Bookmark   May 9, 2010 at 10:39AM
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Thanks everyone for the responses.

Bboy: I've looked up Autumn Embers and it looks like a great one for my purposes. If I don't plant it here, I'll definitely plant it at my next place, in which I hope to have a "Witch Hazel" grove.

Whaas: Thanks for the info. My main concern is yellow-gold fall color, although a mix is nice. I'm really trying to get more yellows into the fall scene here, as it seems like everything is cultivated toward the reds when the growers are going for fall color! I'm going to research vernalis more.

Mainegrowers and Whaas: Yes, I think I'm finding out that it takes a really good freeze before the color really gets going. I have noticed that most of my fall color comes so late (Grn. Mtn. Sugar Maple colors just before everything dies for winter!) so I'm trying to balance it to get a really long and beautiful (lots of mixed colors) autumnscape.

Re: Rare Find: I initially called them but received little help -just read to me, out of a catalogue or something, info. that I could find on my own. I was really looking for info. from people who could give me advice from their own experience. Perhaps I just caught the wrong two people at RFN that day.

Nhbabs: You've said some intriguing things. I've always nixed planing Fothergilla as my soil pH is somewhere along the lines of 7.1, but I see azaleas and things growing around here, so perhaps if one plants them with a lot of organic matter and feeds them with some food geared toward acid-prefering plants, it would work. (On that thought, I think WH is an acid prefering tree, so I guess I could try the Fothergilla since I seem to think that WH will work here!)

COULD YOU GIVE ME A LITTLE MORE INFO. ON THE BRANCHING HABIT OF VERNALIS VS. VIRGINIANA? Besides fall color, one of the main things that interest me in the garden with shrubs and trees is form. Also, I noted your thoughts on winter die-back, and I do think now that I may go with virginiana or vernalis, at least in this cold garden.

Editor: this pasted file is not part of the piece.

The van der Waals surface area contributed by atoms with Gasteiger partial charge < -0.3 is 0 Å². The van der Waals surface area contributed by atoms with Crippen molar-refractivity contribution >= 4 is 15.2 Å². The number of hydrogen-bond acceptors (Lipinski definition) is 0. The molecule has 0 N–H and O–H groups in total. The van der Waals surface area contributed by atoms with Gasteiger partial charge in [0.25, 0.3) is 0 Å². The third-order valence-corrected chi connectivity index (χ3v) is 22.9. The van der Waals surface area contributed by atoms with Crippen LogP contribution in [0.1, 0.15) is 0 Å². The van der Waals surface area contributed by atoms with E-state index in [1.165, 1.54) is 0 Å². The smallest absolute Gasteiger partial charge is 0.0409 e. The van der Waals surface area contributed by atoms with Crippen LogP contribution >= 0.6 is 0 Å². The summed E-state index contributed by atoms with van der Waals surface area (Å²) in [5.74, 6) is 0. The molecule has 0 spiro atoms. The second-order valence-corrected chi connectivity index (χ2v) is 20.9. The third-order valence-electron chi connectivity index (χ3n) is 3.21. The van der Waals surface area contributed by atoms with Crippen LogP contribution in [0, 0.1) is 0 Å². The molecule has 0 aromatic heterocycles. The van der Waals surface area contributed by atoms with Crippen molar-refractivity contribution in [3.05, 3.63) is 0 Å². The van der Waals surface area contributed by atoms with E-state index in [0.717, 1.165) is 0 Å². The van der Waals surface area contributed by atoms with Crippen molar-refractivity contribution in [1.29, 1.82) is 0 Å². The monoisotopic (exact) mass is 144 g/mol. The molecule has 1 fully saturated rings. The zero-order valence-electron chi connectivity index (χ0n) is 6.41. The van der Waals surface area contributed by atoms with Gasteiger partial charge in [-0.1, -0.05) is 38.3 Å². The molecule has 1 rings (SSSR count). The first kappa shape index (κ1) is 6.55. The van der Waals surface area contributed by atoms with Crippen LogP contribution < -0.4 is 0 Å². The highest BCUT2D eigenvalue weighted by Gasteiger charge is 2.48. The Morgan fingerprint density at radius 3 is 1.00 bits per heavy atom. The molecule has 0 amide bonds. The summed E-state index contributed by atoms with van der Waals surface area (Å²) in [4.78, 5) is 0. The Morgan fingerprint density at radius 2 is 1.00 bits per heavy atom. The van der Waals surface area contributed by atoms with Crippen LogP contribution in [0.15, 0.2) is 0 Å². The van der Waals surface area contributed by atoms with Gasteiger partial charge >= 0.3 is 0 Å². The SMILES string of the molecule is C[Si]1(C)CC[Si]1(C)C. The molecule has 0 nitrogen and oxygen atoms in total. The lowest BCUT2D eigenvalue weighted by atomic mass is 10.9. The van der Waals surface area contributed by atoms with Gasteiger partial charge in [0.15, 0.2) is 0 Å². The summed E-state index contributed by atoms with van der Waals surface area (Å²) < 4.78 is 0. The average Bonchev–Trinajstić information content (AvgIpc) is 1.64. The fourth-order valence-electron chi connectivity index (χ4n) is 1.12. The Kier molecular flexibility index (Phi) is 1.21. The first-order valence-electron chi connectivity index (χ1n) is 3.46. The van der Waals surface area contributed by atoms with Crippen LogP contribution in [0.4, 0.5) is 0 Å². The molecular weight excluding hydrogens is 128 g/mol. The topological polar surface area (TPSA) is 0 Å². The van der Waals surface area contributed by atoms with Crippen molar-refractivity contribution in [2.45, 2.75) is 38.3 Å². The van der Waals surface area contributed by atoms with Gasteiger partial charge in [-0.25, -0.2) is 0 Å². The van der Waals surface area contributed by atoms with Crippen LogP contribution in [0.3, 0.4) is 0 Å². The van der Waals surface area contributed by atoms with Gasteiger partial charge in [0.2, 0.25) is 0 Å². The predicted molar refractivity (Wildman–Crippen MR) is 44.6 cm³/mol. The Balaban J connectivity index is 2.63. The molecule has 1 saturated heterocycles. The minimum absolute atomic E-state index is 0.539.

Thanks again, everyone!


    Bookmark   May 10, 2010 at 12:33PM
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My vernalis is about 4 years in my garden and was pretty good sized when I bought it. The branches are relatively fine in texture for a witch hazel and are more upright and closer together - just shrubby looking, not a stunning silhouette. My virginianas, and the ones I see along the road, tend to be more open and reach sideways more. I like that type of branch structure better than the more upright and clustered branches of the vernalis. I have to qualify this with the comment that I've seen lots and lots of the virginiana, and they all have the same tendancy. I've only seen my one, unnamed variety of vernalis, so don't know if there are other varieties with better branching or if mine is a product of its environment as much as its genetics.

    Bookmark   May 11, 2010 at 12:18AM
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Nhbabs: Thanks for your response re: branching habits. It is quite helpful. I'm leaning toward Virginiana already, and your description only reinforces this! I, too, would like a more sideways-reaching plant. However, I'll be on the lookout for more on the form of varnalis. More plant/tree research!!! (Seems like that's all I do!) Amy

    Bookmark   May 14, 2010 at 11:29AM